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How to keep cats out of your garden and your own cat safe

A grey Burmese cat stalking in a garden

We aren’t the only ones who like to spend time outside enjoying our gardens – our cats love to get out and about as well.

Your garden provides a stimulating and exciting place for your cat to explore. However, it’s also important to remember that the garden can be dangerous for cats, plus you may find yourself with other feline visitors who may not be welcome.

Here are Petplan’s top tips for keeping your pet safe and happy in the garden, and keeping any unwanted cats out…

How to keep unwanted cats out of your garden

Don’t leave food out for your cat

If your cat is spending the days outside, sunning and exploring your garden, it may be tempting to leave food out for it as it may be reluctant to come in.

However, this will attract other cats. Ensuring that you only feed your cat inside your home will reduce the food options for neighbourhood cats and help to keep them away from your cat’s territory.

Cleaning up properly after a BBQ is also an important consideration as neighbourhood cats will relish the chance to eat any hamburger chunks that are littering your lawn, while stray bones can also cause injuries.

Good fencing and even sprinklers can help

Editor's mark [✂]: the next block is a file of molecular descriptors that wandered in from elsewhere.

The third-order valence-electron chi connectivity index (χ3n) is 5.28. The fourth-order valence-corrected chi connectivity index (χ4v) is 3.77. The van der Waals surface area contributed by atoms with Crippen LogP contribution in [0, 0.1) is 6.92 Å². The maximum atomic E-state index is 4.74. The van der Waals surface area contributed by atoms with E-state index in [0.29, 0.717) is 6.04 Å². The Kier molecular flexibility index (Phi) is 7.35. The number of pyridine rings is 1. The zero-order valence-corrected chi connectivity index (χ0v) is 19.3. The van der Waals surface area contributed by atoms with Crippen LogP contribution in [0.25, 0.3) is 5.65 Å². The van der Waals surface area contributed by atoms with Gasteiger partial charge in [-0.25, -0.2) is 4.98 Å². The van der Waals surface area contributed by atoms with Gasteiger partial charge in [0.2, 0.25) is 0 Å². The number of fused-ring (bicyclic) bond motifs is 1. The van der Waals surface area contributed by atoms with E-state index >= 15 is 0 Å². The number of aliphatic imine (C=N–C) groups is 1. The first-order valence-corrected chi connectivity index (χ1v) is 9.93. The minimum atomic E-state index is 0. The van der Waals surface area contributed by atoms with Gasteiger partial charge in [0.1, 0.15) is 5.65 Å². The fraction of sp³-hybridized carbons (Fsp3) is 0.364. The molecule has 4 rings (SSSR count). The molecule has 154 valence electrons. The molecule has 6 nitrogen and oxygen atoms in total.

Cats are incredibly agile and able to squeeze through some incredibly small spaces.

Because of this, you need to ensure that your garden is secure and that any gaps in fencing or possible entry points for other cats are addressed.

Another safe way to deter neighbourhood cats entering your garden is by installing motion sensor sprinklers and turn them on when your cat is no longer in the garden, while removing cat-attractive items such bird feeders can help reduce visitors as well.

Make sure sheds and greenhouses are kept shut

Sheds and greenhouses offer an inviting place for neighbourhood cats to explore and relax in a warm and cosy environment.

Remove the temptation by making sure you securely lock yours so other cats – as well as your own – are unable to get in and potentially hurt themselves on the many dangerous items that can be littered throughout.

 

How to keep your cat safe in your garden

Check for any poisonous plants

Cats often chew on foliage to help digestion, aid getting rid of hair balls and to deal with parasites, so ensuring the plants in your garden are non-poisonous is essential. Some of the most common plants are highly toxic to cats and can even result in death.

Perhaps the most dangerous plant for cats due to its toxicity and sheer abundance are lilies. Several types of lilies (including Easter lily, Tiger lily, Rubrum lily, Japanese show lily) are highly toxic to cats and even eating a single leaf can result in severe poisoning.

If you think your cat may have ingested part of a lily, then symptoms to look out for include:

  • Vomiting
  • Lethargy
  • Lack of appetitie

Time is of the essence and you should contact your vet immediately if you think they have eaten even part of a lily.

This type of poisoning can lead to kidney failure within approximately 36-72 hours. If your cat is treated within six hours then the chances of your cat surviving are very good – if treatment is left longer (and certainly beyond 18 hours) then the kidneys could be severely affected and your cat may not survive.

Other plants that can lead to severe poisoning in cats include:

  • Azaleas
  • Rhododendrons